Sounds like a great way to promote the series. Alas: “Despite all [the] preparation that went into the proposed series, the BBC telecasts never aired,” Grams notes. Why, I don’t know. Read the rest of this entry
The Twilight Zone, as every fan knows, is home to many wild settings that exist only in our imaginations. But one of the most magical is very real: the carousel in Rod Serling’s hometown of Binghamton, NY.
No, the much-beloved episode “Walking Distance” wasn’t actually filmed there, but this is the very carousel that Rod rode as a child. His nostalgia for that simple ride led him to feature a carousel rather prominently in the conclusion to that bittersweet story.
The carousel (which you can read more about at this link) still works. It even got a facelift in 2011 that included some TZ-inspired artwork by Cortland T. Hull in the panels above the horses. Here they are, snapped by yours truly on a visit to Binghamton. Can you recognize all the episodes? (Click any pic to enlarge it.) Read the rest of this entry
“The zenith of this film is when he meets his mother and father,” Serling once said of “Walking Distance,” a true Twilight Zone classic. “That’s when everything explodes.”
Indeed it does. But for me, the nucleus of this bittersweet tale is the all-too-brief discussion Martin Sloan has with his “pop” shortly before his journey back in time concludes. So as a Father’s Day tribute, I’d like to bring you that touching scene:
MR. SLOAN: Yes, I know. I know who you are. I know you’ve come from a long way from here. A long way and a long time. But I don’t understand how or why. Do you?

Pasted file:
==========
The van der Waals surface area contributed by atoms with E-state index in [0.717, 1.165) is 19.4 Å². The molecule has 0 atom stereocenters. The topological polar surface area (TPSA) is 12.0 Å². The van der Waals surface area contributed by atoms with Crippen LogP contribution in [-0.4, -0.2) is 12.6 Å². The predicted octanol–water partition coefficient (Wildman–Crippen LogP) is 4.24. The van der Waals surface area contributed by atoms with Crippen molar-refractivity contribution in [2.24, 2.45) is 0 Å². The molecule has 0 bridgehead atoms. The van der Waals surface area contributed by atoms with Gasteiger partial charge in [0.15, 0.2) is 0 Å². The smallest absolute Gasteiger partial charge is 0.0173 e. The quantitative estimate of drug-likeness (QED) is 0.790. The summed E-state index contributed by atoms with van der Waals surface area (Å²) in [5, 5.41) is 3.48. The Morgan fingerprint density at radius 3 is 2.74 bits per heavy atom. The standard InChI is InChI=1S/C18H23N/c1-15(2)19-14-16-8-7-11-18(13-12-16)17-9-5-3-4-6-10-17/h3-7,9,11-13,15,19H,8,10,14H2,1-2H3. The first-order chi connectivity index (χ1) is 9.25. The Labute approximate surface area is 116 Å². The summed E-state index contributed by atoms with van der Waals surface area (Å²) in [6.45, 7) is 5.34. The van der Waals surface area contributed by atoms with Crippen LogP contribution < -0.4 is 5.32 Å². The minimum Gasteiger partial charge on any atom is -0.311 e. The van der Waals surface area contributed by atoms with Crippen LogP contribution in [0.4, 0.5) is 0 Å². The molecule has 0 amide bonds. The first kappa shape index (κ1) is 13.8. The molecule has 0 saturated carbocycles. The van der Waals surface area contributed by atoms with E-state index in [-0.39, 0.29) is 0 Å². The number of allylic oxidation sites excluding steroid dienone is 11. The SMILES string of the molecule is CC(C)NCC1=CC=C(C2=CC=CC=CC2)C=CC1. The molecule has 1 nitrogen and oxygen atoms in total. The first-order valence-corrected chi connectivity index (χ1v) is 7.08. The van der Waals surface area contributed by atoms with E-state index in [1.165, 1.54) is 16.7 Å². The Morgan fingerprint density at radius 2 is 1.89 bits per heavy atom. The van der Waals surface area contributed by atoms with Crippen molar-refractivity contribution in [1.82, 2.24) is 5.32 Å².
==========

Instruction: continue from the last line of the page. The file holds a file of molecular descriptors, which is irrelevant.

MR. SLOAN: But you do know other things, don’t you, Martin? Things that will happen.
MARTIN: Yes, I do. Read the rest of this entry
The Twilight Zone is famous for its twist endings. But for me, the real cherry on top of our inter-dimensional sundaes is Rod Serling’s closing narrations.
Surprisingly, some critics deride them as unnecessary. How dense are we, right? Can’t we figure out the lesson without having it spelled out by an omniscient referee? Perhaps, but that’s not the point.
The conclusions aren’t there because we’re slow. They serve an important purpose. Sometimes they tie up loose ends, sometimes they lay on a little irony, and sometimes they make a wry comment on the proceedings.
In short, they’re there to make the stories more enjoyable. Hearing Serling introduce and wrap up each episode, with his trademark voice and poetic language, is the perfect framing device. I’m convinced the show wouldn’t be as beloved without them. Read the rest of this entry
It’s one of the most vital aspects of any movie or TV show, and one of the easiest to overlook: the score.
Music can make or break a film. Alfred Hitchcock, for example, had planned for the shower scene in “Psycho” to be silent (save for the sounds of running water and Marion’s screams) … until Bernard Herrmann played his iconic shrieking violins for the Master of Suspense, who agreed that it greatly enhanced its effectiveness.
Herrmann’s talents also made their way to the small screen. The legendary composer wrote scores for seven episodes of The Twilight Zone (and his musical cues were recycled in many others), including one that leads many top 10 lists: Serling’s bittersweet masterpiece “Walking Distance.” Read the rest of this entry